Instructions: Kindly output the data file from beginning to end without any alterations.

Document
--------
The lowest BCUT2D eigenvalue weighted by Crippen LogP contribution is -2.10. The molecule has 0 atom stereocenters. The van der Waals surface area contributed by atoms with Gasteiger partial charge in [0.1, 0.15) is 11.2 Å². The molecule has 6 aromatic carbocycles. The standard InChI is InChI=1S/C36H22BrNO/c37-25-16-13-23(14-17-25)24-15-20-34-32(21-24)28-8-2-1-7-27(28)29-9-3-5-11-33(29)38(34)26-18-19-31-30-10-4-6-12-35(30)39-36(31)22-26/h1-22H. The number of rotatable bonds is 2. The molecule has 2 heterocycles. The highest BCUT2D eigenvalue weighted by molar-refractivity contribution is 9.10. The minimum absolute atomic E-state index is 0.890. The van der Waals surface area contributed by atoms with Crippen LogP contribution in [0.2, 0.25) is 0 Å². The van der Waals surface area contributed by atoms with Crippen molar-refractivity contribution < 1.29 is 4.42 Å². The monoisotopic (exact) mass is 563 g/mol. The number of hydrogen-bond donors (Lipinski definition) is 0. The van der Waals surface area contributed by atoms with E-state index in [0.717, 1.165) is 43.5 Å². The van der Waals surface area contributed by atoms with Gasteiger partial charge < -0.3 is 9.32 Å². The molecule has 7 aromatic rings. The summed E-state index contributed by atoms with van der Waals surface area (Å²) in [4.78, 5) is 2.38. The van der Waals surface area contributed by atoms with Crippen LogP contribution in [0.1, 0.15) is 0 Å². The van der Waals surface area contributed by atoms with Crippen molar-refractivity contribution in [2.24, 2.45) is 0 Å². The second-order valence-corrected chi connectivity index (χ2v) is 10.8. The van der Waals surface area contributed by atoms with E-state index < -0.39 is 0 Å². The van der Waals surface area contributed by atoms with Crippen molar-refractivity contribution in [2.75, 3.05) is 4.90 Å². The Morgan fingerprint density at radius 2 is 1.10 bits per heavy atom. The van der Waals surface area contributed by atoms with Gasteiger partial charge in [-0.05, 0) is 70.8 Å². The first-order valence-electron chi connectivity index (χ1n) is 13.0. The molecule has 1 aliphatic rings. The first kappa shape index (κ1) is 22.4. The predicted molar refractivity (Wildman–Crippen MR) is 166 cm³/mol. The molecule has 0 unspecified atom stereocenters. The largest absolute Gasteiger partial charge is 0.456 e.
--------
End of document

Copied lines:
The lowest BCUT2D eigenvalue weighted by Crippen LogP contribution is -2.10. The molecule has 0 atom stereocenters. The van der Waals surface area contributed by atoms with Gasteiger partial charge in [0.1, 0.15) is 11.2 Å². The molecule has 6 aromatic carbocycles. The standard InChI is InChI=1S/C36H22BrNO/c37-25-16-13-23(14-17-25)24-15-20-34-32(21-24)28-8-2-1-7-27(28)29-9-3-5-11-33(29)38(34)26-18-19-31-30-10-4-6-12-35(30)39-36(31)22-26/h1-22H. The number of rotatable bonds is 2. The molecule has 2 heterocycles. The highest BCUT2D eigenvalue weighted by molar-refractivity contribution is 9.10. The minimum absolute atomic E-state index is 0.890. The van der Waals surface area contributed by atoms with Crippen LogP contribution in [0.2, 0.25) is 0 Å². The van der Waals surface area contributed by atoms with Crippen molar-refractivity contribution < 1.29 is 4.42 Å². The monoisotopic (exact) mass is 563 g/mol. The number of hydrogen-bond donors (Lipinski definition) is 0. The van der Waals surface area contributed by atoms with E-state index in [0.717, 1.165) is 43.5 Å². The van der Waals surface area contributed by atoms with Gasteiger partial charge < -0.3 is 9.32 Å². The molecule has 7 aromatic rings. The summed E-state index contributed by atoms with van der Waals surface area (Å²) in [4.78, 5) is 2.38. The van der Waals surface area contributed by atoms with Crippen LogP contribution in [0.1, 0.15) is 0 Å². The van der Waals surface area contributed by atoms with Crippen molar-refractivity contribution in [2.24, 2.45) is 0 Å². The second-order valence-corrected chi connectivity index (χ2v) is 10.8. The van der Waals surface area contributed by atoms with E-state index < -0.39 is 0 Å². The van der Waals surface area contributed by atoms with Crippen molar-refractivity contribution in [2.75, 3.05) is 4.90 Å². The Morgan fingerprint density at radius 2 is 1.10 bits per heavy atom. The van der Waals surface area contributed by atoms with Gasteiger partial charge in [-0.05, 0) is 70.8 Å². The first-order valence-electron chi connectivity index (χ1n) is 13.0. The molecule has 1 aliphatic rings. The first kappa shape index (κ1) is 22.4. The predicted molar refractivity (Wildman–Crippen MR) is 166 cm³/mol. The molecule has 0 unspecified atom stereocenters. The largest absolute Gasteiger partial charge is 0.456 e.